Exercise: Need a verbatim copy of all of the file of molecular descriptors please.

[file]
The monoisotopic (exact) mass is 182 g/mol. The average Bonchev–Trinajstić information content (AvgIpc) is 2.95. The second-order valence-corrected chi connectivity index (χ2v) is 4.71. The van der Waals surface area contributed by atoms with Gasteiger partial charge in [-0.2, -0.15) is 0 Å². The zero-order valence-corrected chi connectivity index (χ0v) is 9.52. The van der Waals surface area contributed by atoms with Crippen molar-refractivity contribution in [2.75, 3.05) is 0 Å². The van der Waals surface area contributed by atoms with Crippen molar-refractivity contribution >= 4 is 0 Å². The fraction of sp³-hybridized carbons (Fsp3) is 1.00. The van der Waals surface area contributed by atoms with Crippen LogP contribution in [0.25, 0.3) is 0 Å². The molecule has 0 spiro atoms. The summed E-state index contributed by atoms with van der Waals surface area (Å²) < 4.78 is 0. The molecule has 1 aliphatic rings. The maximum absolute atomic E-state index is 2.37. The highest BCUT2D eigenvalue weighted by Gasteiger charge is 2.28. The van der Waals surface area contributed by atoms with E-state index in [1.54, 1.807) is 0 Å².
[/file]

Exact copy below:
The monoisotopic (exact) mass is 182 g/mol. The average Bonchev–Trinajstić information content (AvgIpc) is 2.95. The second-order valence-corrected chi connectivity index (χ2v) is 4.71. The van der Waals surface area contributed by atoms with Gasteiger partial charge in [-0.2, -0.15) is 0 Å². The zero-order valence-corrected chi connectivity index (χ0v) is 9.52. The van der Waals surface area contributed by atoms with Crippen molar-refractivity contribution in [2.75, 3.05) is 0 Å². The van der Waals surface area contributed by atoms with Crippen molar-refractivity contribution >= 4 is 0 Å². The fraction of sp³-hybridized carbons (Fsp3) is 1.00. The van der Waals surface area contributed by atoms with Crippen LogP contribution in [0.25, 0.3) is 0 Å². The molecule has 0 spiro atoms. The summed E-state index contributed by atoms with van der Waals surface area (Å²) < 4.78 is 0. The molecule has 1 aliphatic rings. The maximum absolute atomic E-state index is 2.37. The highest BCUT2D eigenvalue weighted by Gasteiger charge is 2.28. The van der Waals surface area contributed by atoms with E-state index in [1.54, 1.807) is 0 Å².